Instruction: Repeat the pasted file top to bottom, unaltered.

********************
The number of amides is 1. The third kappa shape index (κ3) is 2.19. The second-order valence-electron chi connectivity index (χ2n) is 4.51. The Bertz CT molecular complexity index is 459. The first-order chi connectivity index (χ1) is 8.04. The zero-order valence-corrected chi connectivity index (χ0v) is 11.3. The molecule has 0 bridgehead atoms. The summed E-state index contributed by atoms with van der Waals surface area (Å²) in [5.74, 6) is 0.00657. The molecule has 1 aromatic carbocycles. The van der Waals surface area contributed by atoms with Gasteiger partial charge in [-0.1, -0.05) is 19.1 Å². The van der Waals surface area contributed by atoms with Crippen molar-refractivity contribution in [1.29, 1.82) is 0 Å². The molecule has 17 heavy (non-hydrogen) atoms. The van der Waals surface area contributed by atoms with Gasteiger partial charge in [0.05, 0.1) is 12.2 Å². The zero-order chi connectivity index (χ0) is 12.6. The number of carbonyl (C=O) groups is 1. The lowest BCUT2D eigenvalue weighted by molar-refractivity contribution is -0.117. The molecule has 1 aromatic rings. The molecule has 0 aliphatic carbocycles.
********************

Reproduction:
The number of amides is 1. The third kappa shape index (κ3) is 2.19. The second-order valence-electron chi connectivity index (χ2n) is 4.51. The Bertz CT molecular complexity index is 459. The first-order chi connectivity index (χ1) is 8.04. The zero-order valence-corrected chi connectivity index (χ0v) is 11.3. The molecule has 0 bridgehead atoms. The summed E-state index contributed by atoms with van der Waals surface area (Å²) in [5.74, 6) is 0.00657. The molecule has 1 aromatic carbocycles. The van der Waals surface area contributed by atoms with Gasteiger partial charge in [-0.1, -0.05) is 19.1 Å². The van der Waals surface area contributed by atoms with Crippen molar-refractivity contribution in [1.29, 1.82) is 0 Å². The molecule has 17 heavy (non-hydrogen) atoms. The van der Waals surface area contributed by atoms with Gasteiger partial charge in [0.05, 0.1) is 12.2 Å². The zero-order chi connectivity index (χ0) is 12.6. The number of carbonyl (C=O) groups is 1. The lowest BCUT2D eigenvalue weighted by molar-refractivity contribution is -0.117. The molecule has 1 aromatic rings. The molecule has 0 aliphatic carbocycles.